Here are the things you need to  know today......

The Augusta Planning Board supports the idea of the Augusta Farmers Market using the old church on the corner of State and Oak as a winter home. reports they will make the recommendation to the city council.

State lawmakers voted to delay the voter approved ranked choice voting in Maine until 2021. According to WABI if the lawmakers can't solve the law's constitutional issues, it would be repealed. That has supporters of the law upset.

A Winslow woman has lost to her fight to keep her two dogs alive. WABI reports the dog were to be put down by court order. Maine Supreme Court denied the appeal.

The question to merge Lewiston and Auburn is on the ballot.  According to the Sun Journal some early voters are not seeing it.  The city clerks point out it is there. It uses the word 'consolidation' and not merger.

A few hundred people turned out for the Waterville Mayoral Debate last night. According to  the three running had a change to share their views.

Coastal Counties Workforce is suing Gov LePage saying it's a violation of federal law by rejecting federal workforce training funds. reports the group says that is rejecting $8M for programs for workforce training to unemployed and underemployed Mainers.

From the Associated Press:

The National Weather Service says much-needed rain that's on the way will help to reduce the fire danger across Maine, New Hampshire and Vermont. Meteorologist Eric Schwibs in Gray, Maine, says the rain will begin on Tuesday and up to 3 inches could fall before it ends by Thursday morning. That will help with a spate of wildfires across the region.

Groups fighting to give terminally ill people the right to physician-assisted suicide in Maine are launching a petition drive to force a statewide referendum on the issue. The Bangor Daily News reports that Westport Island resident Valerie Lynn Lovelace is spearheading a push to enact the Maine Death with Dignity Act. The act would allow certain adults to request a prescription for the purpose of ending their lives.

Maine's two U.S. senators say the U.S. Department of Agriculture is awarding $100,000 to a Buxton seaweed harvesting and processing company. The senators say the money is going to VitaminSea to fund a concept study for larger scale commercialization of its seaweed products. VitaminSea harvests seaweed to create health products such as nutritional supplements, plant fertilizers and skin care products.

Police say the leg of a 4-year-old child was severed by the bucket of a front-end loader at a gravel pit in Maine. They say the child was with his grandfather, who was working at the family's gravel pit with the front-end loader at the time.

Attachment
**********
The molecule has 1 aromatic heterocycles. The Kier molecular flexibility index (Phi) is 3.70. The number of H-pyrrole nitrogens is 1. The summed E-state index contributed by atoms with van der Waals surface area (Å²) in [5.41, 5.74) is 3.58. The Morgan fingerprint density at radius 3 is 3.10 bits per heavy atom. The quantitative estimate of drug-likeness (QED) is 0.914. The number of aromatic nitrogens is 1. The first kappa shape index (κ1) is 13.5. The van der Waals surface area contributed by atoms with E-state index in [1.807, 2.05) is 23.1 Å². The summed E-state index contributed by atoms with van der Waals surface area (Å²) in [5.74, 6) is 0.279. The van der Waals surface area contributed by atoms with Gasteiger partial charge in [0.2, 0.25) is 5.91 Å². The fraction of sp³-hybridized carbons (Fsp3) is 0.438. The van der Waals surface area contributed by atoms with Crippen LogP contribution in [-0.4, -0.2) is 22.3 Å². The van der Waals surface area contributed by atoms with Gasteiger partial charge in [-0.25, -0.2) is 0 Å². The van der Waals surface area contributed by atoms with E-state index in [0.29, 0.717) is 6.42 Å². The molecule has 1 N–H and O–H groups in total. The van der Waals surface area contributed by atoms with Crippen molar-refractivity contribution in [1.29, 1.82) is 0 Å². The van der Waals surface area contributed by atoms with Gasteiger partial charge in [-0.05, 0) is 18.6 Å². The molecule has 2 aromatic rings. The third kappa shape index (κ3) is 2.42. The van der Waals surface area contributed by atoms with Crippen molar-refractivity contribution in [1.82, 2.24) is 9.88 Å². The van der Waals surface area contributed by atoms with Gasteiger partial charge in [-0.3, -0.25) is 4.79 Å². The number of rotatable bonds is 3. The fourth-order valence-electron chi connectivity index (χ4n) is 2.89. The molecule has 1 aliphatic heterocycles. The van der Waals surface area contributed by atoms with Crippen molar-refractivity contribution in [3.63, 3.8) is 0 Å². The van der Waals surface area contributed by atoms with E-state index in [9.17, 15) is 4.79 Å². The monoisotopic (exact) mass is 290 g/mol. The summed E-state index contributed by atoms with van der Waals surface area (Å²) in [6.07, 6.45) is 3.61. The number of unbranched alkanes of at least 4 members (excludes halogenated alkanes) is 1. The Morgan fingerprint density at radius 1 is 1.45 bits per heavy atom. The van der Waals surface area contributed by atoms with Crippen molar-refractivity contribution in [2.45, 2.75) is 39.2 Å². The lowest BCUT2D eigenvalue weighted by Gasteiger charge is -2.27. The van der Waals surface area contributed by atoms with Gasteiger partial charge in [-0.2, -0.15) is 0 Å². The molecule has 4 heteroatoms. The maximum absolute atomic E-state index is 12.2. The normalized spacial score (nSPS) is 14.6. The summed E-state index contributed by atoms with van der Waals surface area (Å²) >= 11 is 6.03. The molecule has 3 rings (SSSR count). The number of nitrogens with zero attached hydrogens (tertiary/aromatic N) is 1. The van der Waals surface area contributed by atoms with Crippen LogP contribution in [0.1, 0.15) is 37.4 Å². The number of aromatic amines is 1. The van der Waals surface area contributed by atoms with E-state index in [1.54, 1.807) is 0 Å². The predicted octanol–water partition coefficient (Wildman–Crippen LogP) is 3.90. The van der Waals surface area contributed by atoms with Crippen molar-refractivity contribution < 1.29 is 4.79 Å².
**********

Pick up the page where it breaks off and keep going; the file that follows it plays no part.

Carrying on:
Maine State Police say a driver flipped his pickup truck end over end while trying to find a lighter he had dropped. Police say 29-year-old Ryan Lowell, of Limeston, was driving on Route 161 in Woodland in Aroostook County on Monday night when he became distracted searching for the lighter. Lowell was taken to a hospital for injuries that were not considered life-threatening.

A steadily building rift in the Republican Party was dramatized in senatorial critiques of Donald Trump's presidency Tuesday. Sen. Bob Corker of Tennessee, with whom Trump has been feuding for weeks, declared that Trump "debases our nation" with constant untruths and name-calling. Sen. Jeff flake of Arizona announced that he'd decided not to seek re-election, saying he wouldn't be "complicit" with Trump stewardship of national affairs.

U.S. Sen. Jeff Flake's decision to bow out of a re-election fight could spur a rush of other Republican candidates who hope to take on his only announced challenger in the 2018 Arizona primary. The freshman senator's decision came after months of statements where he said he expected a tough primary and general election race but believed he could win.

A month ago, Iraq's Kurds celebrated their symbolic vote for independence as a historic step toward their decades-old dream of statehood. But instead of moving forward with negotiations toward a smooth divorce from Baghdad, Kurdish politicians have been humiliated with the loss of their most important oil-producing city, Kirkuk. That has squeezed an already ailing economy and dashing hopes of an independent state.

Chinese President Xi Jinping has been given a second five-year term as leader of the ruling Communist Party. Xi was returned to the post of secretary general following the first meeting Wednesday of the new Central Committee that was elected at the party's twice-a-decade national congress on Tuesday. The party already elevated Xi's status to China's most powerful ruler in decades by inserting his name and dogma into the party's constitution alongside past leaders Mao Zedong and Deng Xiaoping.

Police are trying to calm occasional flare-ups of tension among mourners who've waited under the hot sun to enter the cordoned-off area in Bangkok where elaborate ceremonies and processions for King Bhumibol Adulyadej's (POO-mee-pon AH-dun-yaa-det) funeral will take place. There have been accusations of queue jumping and sharp exchanges between some of the black-clad mourners, many of whom have endured heat and tropical downpours for at least a day as they waited to enter.

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